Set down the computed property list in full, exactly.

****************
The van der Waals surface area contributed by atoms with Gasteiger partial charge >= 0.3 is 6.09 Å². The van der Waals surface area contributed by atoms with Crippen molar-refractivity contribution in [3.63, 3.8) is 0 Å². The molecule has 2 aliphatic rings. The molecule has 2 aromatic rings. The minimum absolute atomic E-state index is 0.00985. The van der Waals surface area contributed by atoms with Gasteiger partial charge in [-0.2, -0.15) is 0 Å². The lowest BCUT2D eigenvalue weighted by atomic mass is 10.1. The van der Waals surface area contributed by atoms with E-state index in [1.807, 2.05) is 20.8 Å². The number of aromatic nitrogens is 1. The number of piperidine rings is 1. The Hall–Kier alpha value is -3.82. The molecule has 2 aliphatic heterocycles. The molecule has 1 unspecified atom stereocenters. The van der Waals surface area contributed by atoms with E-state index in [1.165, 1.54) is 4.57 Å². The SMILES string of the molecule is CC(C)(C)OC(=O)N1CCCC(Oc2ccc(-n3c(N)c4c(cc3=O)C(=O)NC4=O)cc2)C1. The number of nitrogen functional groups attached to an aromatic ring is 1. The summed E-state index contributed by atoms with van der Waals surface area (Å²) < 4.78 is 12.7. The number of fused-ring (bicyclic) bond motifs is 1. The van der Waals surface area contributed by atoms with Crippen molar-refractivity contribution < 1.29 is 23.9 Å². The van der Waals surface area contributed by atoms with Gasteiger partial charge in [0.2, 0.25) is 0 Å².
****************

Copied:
The van der Waals surface area contributed by atoms with Gasteiger partial charge >= 0.3 is 6.09 Å². The van der Waals surface area contributed by atoms with Crippen molar-refractivity contribution in [3.63, 3.8) is 0 Å². The molecule has 2 aliphatic rings. The molecule has 2 aromatic rings. The minimum absolute atomic E-state index is 0.00985. The van der Waals surface area contributed by atoms with Gasteiger partial charge in [-0.2, -0.15) is 0 Å². The lowest BCUT2D eigenvalue weighted by atomic mass is 10.1. The van der Waals surface area contributed by atoms with E-state index in [1.807, 2.05) is 20.8 Å². The number of aromatic nitrogens is 1. The number of piperidine rings is 1. The Hall–Kier alpha value is -3.82. The molecule has 2 aliphatic heterocycles. The molecule has 1 unspecified atom stereocenters. The van der Waals surface area contributed by atoms with E-state index in [1.165, 1.54) is 4.57 Å². The SMILES string of the molecule is CC(C)(C)OC(=O)N1CCCC(Oc2ccc(-n3c(N)c4c(cc3=O)C(=O)NC4=O)cc2)C1. The number of nitrogen functional groups attached to an aromatic ring is 1. The summed E-state index contributed by atoms with van der Waals surface area (Å²) < 4.78 is 12.7. The number of fused-ring (bicyclic) bond motifs is 1. The van der Waals surface area contributed by atoms with Crippen molar-refractivity contribution < 1.29 is 23.9 Å². The van der Waals surface area contributed by atoms with Gasteiger partial charge in [0.2, 0.25) is 0 Å².